“The predictive effects of age and self-rated health (SRH) on all-cause mortality are known to differ across race and ethnic groups. African American adults have higher mortality rates than Whites at younger ages, but this mortality disparity diminishes with advancing age and may ‘crossover’ at about 75-80 years of age, when African Americans may show lower mortality rates,” notes study co-author Dr. Julie Locher, professor in the departments of medicine and health care organization and policy and associate director for enrichment of the Nutrition Obesity Research Center (NORC) at the University of Alabama at Birmingham. “This pattern of findings reflects a lower overall association between age and mortality for African Americans than for Whites, and health-related mechanisms are typically cited as the reason for this age-based crossover mortality effect. However, a lower association between poor SRH and mortality has also been found for African Americans than for Whites, and it is not known if the reduced age and SRH associations with mortality for African Americans reflect independent or overlapping mechanisms.”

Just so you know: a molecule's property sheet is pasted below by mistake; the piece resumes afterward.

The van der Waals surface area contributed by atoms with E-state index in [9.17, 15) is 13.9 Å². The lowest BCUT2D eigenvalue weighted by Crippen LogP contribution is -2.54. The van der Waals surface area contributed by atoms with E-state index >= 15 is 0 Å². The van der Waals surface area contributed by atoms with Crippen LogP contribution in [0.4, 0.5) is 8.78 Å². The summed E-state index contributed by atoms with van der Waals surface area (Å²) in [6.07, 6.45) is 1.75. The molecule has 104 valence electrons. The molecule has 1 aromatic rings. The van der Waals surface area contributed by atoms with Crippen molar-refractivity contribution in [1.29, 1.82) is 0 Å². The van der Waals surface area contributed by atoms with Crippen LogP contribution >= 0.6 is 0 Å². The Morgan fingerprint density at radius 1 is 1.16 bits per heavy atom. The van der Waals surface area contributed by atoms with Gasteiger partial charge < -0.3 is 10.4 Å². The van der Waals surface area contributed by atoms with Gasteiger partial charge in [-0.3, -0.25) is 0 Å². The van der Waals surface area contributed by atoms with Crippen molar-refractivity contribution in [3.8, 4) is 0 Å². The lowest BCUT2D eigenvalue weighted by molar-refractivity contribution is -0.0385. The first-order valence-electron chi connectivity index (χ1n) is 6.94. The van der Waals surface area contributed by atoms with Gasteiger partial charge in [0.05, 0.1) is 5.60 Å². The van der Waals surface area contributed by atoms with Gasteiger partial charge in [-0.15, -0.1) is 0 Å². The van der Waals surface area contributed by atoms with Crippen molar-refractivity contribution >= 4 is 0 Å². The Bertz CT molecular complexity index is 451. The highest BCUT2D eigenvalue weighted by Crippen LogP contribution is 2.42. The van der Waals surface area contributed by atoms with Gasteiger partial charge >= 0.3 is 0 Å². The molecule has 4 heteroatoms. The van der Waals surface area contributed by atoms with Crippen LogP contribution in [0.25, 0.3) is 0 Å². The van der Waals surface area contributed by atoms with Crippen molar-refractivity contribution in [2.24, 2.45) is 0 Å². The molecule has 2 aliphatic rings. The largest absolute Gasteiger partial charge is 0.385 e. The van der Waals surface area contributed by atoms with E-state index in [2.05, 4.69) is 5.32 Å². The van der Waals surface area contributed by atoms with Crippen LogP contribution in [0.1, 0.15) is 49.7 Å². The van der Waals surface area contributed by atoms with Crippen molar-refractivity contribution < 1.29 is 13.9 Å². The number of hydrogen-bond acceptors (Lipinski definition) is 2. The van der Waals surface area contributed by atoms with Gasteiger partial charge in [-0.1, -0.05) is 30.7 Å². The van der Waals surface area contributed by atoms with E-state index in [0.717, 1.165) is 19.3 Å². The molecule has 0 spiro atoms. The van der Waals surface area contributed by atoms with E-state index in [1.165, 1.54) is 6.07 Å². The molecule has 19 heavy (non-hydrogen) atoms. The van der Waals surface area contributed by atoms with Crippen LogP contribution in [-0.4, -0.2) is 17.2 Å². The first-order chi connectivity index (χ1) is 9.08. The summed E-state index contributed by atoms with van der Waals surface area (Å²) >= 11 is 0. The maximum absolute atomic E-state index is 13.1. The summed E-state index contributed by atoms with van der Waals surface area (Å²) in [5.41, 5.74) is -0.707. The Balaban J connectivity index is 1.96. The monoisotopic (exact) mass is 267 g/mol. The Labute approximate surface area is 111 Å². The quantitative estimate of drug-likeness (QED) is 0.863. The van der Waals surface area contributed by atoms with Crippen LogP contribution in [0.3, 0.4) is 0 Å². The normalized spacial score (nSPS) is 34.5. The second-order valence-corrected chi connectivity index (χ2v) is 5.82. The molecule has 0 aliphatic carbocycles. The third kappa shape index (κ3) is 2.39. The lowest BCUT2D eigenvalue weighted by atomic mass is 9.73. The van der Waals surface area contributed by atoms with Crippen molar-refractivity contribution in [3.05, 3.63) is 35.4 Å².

[Photo: Dr. Julie Locher]
In this study conducted in collaboration with UAB’s Dr. Virginia Howard, professor in the department of epidemiology — as well as professor and lead author Dr. David L. Roth and associate professors Drs. Kimberly A. Skarupski and Deidra Candice Crews at Johns Hopkins University’s Center on Aging and Health — 12,181 African American and 17,436 White enrollees in the REasons for Geographic and Racial Differences in Stroke (REGARDS) study were assessed. Participants were aged 45 or older and had enrolled in REGARDS between 2003 and 2007. After adjusting for health history and demographics, the investigators found that African Americans participants had poorer SRH than their White counterparts, data which is consistent with results produced by previous studies. Survival analysis models showed that “statistically significant and independent race*age, race*SRH, and age*SRH interaction effects on all-cause mortality over an average 9-year follow-up period.”
The researchers determined that “advanced age and poorer SRH were both weaker mortality risk factors for African Americans than for Whites. These two effects were distinct and presumably tapped different causal mechanisms.” This conclusion suggests that other mechanisms, including behavioral, social, and cultural influences, should be evaluated toward greater understanding of the age-based mortality crossover effect as well as of other longevity disparities.
“Distinct Age and Self-Rated Health Crossover Mortality Effects for African Americans: Evidence from a National Cohort Study” was published online in March in the journal Social Science & Medicine.
Journal article: http://www.ncbi.nlm.nih.gov/pubmed/27015163?dopt=Abstract